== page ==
Stefan Brands writes eloquently about the spectrum of uses available when selective disclosure is employed, which I might paraphrase as ranging from “anonymous” to “completely privacy invading”, contrary to many peoples’ perceptions. Selective disclosure is often seen as a purely privacy-preserving technology; but that misses the point. Selective disclosure allows the full spectrum of options – from nothing at all to everything. Other signature mechanisms and technologies do not. It’s as simple as that.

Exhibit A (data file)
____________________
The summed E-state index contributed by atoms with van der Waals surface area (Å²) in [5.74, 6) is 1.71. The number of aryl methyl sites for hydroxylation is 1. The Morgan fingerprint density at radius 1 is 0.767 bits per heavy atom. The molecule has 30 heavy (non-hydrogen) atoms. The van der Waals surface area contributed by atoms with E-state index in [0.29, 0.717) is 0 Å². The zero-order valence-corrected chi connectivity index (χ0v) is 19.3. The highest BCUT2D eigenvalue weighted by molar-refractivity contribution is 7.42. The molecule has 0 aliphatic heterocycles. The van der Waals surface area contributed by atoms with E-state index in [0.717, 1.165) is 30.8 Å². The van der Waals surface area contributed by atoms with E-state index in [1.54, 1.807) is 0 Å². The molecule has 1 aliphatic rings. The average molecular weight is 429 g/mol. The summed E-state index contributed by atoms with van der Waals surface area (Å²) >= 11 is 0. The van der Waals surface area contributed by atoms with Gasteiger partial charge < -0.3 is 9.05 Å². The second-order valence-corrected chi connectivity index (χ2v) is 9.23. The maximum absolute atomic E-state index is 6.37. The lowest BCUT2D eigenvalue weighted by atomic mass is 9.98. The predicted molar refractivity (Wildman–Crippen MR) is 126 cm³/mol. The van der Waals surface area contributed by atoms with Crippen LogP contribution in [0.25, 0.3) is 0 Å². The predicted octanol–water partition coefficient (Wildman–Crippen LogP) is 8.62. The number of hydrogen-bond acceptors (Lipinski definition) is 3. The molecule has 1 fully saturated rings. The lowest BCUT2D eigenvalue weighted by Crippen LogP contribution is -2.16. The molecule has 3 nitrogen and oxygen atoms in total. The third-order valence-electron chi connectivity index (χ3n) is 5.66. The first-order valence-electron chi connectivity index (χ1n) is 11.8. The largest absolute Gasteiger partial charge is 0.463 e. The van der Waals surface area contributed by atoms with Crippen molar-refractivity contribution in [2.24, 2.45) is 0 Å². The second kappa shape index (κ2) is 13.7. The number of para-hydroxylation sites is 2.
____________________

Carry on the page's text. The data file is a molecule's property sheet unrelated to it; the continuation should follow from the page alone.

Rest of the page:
One thing that intrigues me, though, is his statement at the end: that the issuer has the ability to control what is revealed. I’m dubious about the value of this property. The user should be aware of this control and therefore able to choose whether to show the certificate at all. Similarly, the relying party can refuse to continue the transaction unless his requirements for disclosure are satisfied. What did the identity provider add by having a hand in this decision?